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Banquet part of big day in Madras


   Some people say there isn't anything to do in Madras. Tell that to last Saturday. People had to pick and choose at what excellent event they'd hang out.
   The Cowdeo rocked the fairgrounds for over four hours, from the afternoon into the evening; the Buff Boosters had a huge steak and crab auction event at the rod and gun club; and the chamber held its annual banquet at the beautiful Inn at Cross Keys Station.
   On any other day, I would have loved to have taken in the booster event, and it's great to hear how successful it was. But instead of jeans and a sweatshirt, I joined the crowd in banquet garb at the annual chamber banquet. While I like to back the Buffs, I figured the Madras area business community is in more dire need of fan support.
   The Inn at Cross Keys Station hosted this year's event, and it's an outstanding venue, beautiful inside and out.
   The highlight of the annual chamber banquet, or course, is the presentation of the chamber's community awards.
   Charitie Gamble was named volunteer of the year. I'm on the Kids Club board with Charitie and she definitely brings a lot of energy, passion and dedication to her service. And Jimmy Adkins as the public servant of the year -- is there ever anyone as popular in a community as a popular sheriff? I don't think so, and Mr. Adkins deserves all the praise and backing he receives -- surely a hometown son who had done us proud.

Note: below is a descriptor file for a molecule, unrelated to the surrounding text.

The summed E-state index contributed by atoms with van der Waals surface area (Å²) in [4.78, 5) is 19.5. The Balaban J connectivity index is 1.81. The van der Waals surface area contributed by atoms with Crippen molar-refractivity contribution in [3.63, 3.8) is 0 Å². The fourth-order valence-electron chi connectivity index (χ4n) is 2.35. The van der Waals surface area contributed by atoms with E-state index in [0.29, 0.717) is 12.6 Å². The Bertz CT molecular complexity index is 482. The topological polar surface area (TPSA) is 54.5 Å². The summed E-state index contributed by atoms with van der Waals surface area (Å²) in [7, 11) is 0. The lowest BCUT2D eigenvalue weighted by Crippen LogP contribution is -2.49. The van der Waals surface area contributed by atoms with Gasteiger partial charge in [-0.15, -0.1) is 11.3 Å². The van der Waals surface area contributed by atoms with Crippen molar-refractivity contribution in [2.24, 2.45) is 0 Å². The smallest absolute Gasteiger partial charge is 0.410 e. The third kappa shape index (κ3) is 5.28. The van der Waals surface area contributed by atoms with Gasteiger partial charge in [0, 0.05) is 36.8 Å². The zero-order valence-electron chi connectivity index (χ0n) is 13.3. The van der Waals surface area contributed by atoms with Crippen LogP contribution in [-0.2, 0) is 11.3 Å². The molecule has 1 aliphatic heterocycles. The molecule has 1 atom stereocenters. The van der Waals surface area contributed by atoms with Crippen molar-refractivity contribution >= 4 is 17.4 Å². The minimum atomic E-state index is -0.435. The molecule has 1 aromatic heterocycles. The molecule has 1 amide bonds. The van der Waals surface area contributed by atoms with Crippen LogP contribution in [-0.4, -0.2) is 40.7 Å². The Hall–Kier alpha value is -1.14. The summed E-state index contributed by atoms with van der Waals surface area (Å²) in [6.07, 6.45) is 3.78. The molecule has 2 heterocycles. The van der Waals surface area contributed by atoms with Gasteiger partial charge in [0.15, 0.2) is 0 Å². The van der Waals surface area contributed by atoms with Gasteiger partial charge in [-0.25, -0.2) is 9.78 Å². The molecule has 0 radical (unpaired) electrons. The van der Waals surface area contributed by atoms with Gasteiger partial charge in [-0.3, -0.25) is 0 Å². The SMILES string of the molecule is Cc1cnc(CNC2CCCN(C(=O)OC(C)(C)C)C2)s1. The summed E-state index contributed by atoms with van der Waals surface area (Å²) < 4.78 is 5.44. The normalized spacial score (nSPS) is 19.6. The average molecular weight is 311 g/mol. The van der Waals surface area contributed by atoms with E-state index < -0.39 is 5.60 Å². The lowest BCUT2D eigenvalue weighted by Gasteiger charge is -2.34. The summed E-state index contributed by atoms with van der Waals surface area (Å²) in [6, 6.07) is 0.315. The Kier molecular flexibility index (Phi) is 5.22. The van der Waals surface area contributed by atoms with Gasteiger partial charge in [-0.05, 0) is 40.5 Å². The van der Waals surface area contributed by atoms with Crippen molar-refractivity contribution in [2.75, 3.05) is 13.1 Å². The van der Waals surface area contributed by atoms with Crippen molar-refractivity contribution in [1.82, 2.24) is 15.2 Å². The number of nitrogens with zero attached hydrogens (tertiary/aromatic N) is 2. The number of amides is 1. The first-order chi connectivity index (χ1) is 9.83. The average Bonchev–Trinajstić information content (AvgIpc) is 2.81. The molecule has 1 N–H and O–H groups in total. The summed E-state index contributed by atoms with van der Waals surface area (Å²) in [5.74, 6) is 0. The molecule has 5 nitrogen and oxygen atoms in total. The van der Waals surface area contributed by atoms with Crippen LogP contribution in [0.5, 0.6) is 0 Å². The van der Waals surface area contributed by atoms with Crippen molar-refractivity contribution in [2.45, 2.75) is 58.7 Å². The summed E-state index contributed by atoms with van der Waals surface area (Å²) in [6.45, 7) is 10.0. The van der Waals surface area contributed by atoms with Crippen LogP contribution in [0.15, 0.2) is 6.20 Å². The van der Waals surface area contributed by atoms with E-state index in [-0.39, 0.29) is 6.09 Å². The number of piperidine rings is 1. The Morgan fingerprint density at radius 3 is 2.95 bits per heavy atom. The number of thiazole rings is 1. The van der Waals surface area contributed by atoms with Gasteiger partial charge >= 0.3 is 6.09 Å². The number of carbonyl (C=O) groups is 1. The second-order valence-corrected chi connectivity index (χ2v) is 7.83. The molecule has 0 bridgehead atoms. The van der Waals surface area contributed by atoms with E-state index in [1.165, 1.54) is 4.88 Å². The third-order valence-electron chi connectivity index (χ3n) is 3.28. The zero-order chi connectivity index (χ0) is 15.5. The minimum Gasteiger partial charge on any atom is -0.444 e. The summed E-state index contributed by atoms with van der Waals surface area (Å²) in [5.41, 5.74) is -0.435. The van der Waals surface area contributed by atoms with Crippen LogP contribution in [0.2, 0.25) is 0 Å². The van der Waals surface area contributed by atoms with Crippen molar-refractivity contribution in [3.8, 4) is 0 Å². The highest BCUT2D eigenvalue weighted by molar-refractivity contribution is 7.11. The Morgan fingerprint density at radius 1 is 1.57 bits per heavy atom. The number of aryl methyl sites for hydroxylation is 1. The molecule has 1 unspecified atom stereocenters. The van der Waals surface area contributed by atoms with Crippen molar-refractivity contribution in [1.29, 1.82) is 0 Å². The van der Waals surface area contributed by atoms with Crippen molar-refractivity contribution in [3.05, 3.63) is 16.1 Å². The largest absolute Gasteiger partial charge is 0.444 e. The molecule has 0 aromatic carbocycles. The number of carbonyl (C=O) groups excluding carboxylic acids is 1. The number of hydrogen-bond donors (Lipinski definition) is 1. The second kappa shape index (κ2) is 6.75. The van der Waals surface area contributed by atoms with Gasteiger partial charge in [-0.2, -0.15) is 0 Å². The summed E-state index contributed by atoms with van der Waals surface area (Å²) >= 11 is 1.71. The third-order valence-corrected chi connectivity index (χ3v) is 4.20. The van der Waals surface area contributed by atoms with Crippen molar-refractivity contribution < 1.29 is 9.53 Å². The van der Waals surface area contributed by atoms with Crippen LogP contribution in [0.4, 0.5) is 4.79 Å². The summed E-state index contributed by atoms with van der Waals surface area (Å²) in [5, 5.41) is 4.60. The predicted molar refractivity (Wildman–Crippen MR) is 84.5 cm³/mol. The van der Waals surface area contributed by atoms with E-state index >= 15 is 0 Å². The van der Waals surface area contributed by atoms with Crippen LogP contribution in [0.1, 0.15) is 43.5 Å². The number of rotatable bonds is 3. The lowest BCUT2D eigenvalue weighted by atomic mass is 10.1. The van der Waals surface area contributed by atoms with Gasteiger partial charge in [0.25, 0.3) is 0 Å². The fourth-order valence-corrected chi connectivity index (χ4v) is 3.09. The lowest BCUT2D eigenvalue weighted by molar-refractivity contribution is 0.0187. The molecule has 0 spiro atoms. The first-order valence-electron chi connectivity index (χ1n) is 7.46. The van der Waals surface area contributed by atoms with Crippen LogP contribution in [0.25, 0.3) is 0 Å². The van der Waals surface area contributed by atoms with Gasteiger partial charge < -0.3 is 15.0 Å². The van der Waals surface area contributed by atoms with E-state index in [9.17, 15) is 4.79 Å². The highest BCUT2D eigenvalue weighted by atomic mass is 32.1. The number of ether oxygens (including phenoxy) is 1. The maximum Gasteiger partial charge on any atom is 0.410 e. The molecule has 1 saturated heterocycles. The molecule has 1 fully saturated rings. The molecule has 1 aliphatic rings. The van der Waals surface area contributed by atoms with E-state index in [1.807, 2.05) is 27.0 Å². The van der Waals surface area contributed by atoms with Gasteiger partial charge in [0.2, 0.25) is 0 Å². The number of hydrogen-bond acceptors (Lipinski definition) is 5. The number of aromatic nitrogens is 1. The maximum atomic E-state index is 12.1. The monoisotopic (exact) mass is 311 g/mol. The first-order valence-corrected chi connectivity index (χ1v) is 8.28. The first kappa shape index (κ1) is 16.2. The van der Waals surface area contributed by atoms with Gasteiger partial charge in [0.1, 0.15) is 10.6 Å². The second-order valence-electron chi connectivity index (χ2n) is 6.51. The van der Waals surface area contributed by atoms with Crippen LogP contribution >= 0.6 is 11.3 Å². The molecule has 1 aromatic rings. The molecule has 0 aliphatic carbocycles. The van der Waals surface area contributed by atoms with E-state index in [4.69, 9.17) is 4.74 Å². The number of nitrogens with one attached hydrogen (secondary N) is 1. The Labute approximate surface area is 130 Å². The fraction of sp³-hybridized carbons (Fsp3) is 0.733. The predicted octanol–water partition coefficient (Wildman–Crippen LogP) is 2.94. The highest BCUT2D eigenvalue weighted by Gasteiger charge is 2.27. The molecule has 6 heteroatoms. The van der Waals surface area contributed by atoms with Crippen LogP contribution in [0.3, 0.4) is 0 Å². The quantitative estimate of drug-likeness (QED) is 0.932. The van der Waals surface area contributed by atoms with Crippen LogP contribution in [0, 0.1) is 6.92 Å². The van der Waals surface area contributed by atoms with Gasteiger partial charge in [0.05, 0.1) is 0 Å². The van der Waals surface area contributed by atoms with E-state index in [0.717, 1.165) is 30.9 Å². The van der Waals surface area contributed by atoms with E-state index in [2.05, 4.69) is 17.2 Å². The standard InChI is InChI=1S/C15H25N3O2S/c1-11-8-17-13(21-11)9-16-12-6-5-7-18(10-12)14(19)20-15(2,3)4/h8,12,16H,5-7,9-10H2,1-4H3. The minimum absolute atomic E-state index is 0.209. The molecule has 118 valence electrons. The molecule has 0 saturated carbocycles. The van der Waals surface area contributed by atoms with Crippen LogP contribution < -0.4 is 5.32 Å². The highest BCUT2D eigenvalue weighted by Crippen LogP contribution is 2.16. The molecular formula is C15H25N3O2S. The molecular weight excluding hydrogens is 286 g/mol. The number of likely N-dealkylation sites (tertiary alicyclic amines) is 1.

Two recipients weren't there: business of the year Gary Gruner Chevrolet and senior of the year Dorothy Burgess. Hopefully their ears tickled from afar with all the kind words thrown their way in their absence.
   The very affable Mack Gardner was honored with the community champion award -- an excellent choice.
   Mack provides a positive, energetic, thoughtful brand of leadership. He played a key lead role in the effort to pass the 509-J $26.7 million bond levy last spring. His job with them alone was more than enough to earn the community champion award.
   Gardner came to Madras after a 19-year military career to run the high school's JROTC program back in '94. I had just started my time with the Pioneer in '93, and I recall those early days of Mack's tenure. The program quickly carved a high profile within the community, inside and outside the school's walls, appearing everywhere to carry the colors. The program swelled in numbers, drawing many kids who didn't necessarily participate in anything else.
   A lot of times, towns are just lucky about who might drop in to take a job towards the end of their careers. Most of those folks collect their paychecks, then get out of town upon retirement. If they stay in town, they often disappear into their sofas. We got lucky with Mack Gardner.
   Even after leaving the school district, Gardner stayed busy, working key positions on social, education, health and community event boards and programs.
   Congrats to all the chamber's honorees -- a very well-deserving class of 2012.